Being a reader-friendly column gets old after a while.

So here's a change of pace. No more Mr. Nice Guy. These are tips on how to lose money--$500 or more next year--on your health insurance. It's easy.

First a warning: The health insurance open season for federal workers and retirees begins today. It runs through Dec. 13. You are going to be bored stiff reading and hearing about health insurance. Who cares about premiums, generic vs. brand-name drugs and co-payments?

Why waste hours of your otherwise exciting life looking at health plan brochures or asking your doctor which plan or plans he or she prefers?

What's the big deal about catastrophic coverage anyhow?

So what if you can't see the doctor you want? Or they send you to a clinic that used to be a mobile home?


If you find that kind of medical/insurance stuff a bore, do this:

Shut off your brain for the next five weeks. Sleepwalk through the health insurance open enrollment period. Worry instead about a Y2K meltdown. Or the Redskins defense.

Open season will be closed before you know it, and you will remain in the same health plan you've probably been with for years.

But if you can't ignore all the yapping about health insurance and are still too busy or important (This is Washington!) to be bothered about your family's health coverage for the next year, do the best thing:

Ask a co-worker what health plan he or she plans to get next year. The fact that you're married (he's single), you're 45 (he's 92) and you're healthy (he's not) shouldn't be any barrier. After all, you both work at the same place.

Even better: Ask for advice from somebody in your car pool. You know, the one who is always late, who wears one brown shoe and one black shoe some days, the one whose bag lunch smells funny and always has the grease spot in the same place. That one.

Ask your van buddy about shopping for health insurance. You want to do what he does, right?


Do some homework.

You have a chance to provide almost total coverage for yourself and your family--even assuming the worst-case medical situation--by picking the federal health plan that is best for you and yours. Even through premiums are going up an "average" of 9.3 percent next year, some plans are actually cutting premiums. Others are going up only a few dollars per pay period.

The most important thing, in health coverage, is catastrophic coverage. How much would you spend out of pocket if the worst happened?

Feds in the Washington-Baltimore area have 22 plans (14 fee-for-service and eight health maintenance organization plans) to choose from. All are good. But some are just too expensive. And a couple have gaps that may (or may not) be important to you.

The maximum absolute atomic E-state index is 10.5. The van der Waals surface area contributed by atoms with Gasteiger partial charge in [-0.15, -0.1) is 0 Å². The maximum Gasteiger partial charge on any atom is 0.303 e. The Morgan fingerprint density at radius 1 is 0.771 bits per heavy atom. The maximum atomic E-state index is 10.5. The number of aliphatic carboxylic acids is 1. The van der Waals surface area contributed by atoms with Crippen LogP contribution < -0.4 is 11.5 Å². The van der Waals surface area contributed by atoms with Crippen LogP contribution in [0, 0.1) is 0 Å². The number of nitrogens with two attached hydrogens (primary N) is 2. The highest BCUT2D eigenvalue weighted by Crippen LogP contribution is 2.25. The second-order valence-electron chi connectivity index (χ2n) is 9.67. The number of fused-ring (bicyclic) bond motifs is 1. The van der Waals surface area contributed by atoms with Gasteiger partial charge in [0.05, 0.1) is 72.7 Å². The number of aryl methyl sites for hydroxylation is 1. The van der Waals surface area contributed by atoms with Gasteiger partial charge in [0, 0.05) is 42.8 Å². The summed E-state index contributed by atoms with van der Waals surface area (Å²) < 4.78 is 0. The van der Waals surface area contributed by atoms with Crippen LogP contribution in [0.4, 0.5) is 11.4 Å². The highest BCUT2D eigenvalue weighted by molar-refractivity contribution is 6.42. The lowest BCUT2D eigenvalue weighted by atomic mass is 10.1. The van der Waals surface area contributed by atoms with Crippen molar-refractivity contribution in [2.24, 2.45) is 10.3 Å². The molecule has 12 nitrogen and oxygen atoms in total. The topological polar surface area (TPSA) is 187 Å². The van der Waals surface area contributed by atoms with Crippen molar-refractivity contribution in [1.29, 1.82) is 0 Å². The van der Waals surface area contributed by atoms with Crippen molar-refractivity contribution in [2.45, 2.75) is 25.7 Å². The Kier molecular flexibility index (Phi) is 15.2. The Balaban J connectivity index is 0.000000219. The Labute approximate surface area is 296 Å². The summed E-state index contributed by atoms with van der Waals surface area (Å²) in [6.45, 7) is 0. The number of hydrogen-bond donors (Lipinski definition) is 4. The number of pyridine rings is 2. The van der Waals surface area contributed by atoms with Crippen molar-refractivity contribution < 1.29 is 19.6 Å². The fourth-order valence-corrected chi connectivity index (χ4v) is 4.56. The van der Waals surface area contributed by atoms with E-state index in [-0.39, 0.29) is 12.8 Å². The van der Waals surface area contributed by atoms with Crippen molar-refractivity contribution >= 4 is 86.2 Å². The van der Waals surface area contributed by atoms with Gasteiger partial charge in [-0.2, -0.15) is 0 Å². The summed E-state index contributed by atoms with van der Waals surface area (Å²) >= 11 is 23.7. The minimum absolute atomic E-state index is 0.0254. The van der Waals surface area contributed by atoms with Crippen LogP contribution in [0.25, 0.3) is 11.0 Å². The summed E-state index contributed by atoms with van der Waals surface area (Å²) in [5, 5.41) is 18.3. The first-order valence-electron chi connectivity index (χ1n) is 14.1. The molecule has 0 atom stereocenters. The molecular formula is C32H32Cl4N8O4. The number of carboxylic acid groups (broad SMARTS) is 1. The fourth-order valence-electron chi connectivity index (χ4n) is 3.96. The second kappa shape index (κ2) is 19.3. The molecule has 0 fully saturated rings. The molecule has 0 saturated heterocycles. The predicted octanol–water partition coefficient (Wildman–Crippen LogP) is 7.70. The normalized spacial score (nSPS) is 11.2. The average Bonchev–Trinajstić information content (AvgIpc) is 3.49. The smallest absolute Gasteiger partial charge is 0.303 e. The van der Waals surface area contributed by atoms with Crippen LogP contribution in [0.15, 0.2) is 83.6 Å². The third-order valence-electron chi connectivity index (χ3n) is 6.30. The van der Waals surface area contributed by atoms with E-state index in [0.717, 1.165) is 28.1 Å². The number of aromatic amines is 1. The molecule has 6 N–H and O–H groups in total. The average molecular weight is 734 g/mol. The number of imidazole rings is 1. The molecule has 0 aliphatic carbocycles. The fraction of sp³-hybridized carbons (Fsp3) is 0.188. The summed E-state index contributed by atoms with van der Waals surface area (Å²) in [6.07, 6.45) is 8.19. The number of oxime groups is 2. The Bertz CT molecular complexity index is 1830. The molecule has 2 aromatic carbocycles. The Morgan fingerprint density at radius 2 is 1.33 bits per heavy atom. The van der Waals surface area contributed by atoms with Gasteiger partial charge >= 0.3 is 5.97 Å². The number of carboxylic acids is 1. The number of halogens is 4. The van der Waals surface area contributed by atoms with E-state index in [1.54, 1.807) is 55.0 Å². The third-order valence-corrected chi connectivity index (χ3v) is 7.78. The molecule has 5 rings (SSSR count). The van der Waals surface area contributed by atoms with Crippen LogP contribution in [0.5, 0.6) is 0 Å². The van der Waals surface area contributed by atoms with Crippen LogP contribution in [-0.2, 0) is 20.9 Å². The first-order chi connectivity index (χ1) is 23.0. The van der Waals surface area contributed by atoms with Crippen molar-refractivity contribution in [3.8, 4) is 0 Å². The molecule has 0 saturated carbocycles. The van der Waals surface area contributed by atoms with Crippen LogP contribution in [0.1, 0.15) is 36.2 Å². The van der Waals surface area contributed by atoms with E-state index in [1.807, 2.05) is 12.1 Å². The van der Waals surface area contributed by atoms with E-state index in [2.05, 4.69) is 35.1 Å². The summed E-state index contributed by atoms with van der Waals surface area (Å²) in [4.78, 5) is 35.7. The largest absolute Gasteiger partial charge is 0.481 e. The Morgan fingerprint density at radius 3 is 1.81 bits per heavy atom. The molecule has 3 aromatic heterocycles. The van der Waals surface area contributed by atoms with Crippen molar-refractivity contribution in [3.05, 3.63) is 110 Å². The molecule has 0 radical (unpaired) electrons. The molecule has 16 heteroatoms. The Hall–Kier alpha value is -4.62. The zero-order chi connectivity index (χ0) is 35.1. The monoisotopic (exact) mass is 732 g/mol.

During the open season--with the help of insurance experts Walton Francis, of the Washington Consumers' Checkbook Guide to Federal Health Plans, and Bill Smith, of the National Association of Retired Federal Employees--we will publish a series of best-buys columns. They will rank plans for singles, couples, big families, people with special medical problems and retirees with, and without, Medicare.

The pocketbook-size Checkbook guide is on sale at newsstands for $8.95. Or it is available by calling 202-347-7283. Its rankings include more than just premiums. It shows the total likely average dollar amount you will pay next year in premiums, membership fees and uncovered out-of-pocket costs in each plan.

Premiums are important. But they don't tell the whole story--such as what is and isn't covered, what expenses you must pay and what deductibles must be met.

Here are Checkbook's best buys for singles showing your estimated total average cost in each plan for the year 2000.

HMO Plans

Aetna U.S. Healthcare standard option, average cost for single coverage next year (premiums, out-of-pocket expenses, etc.), $2,340 according to Checkbook.

Kaiser Permanente, $2,640; George Washington, $2,730; MD-IPA, $2,920; CapitalCare, $2,940; Aetna high option, $3,090; Prudential, $3,130; and Free State, $3,490.

National Fee-for-Service Plans

Here are Checkbook's ranking for the preferred provider option of each plan. Those who fail to use the PPO can expect to pay slightly more out of pocket next year. An asterisk indicates the plan is open only to certain groups.

Mail Handlers standard, $3,100; Blue Cross standard, $3,290; Association Benefit*, $3,430; Foreign Service*, $3,500; Rural Carriers*, $3,640; Postmasters standard, $3,770; APWU, $3,790; GEHA, $3,830; SAMBA*, $3,880; NALC, $3,910; Mail Handlers high option, $3,930; Alliance, $4,190; Blue Cross high option, $4,220; and Postmasters high option, $5,710.

Monday, Nov. 8, 1999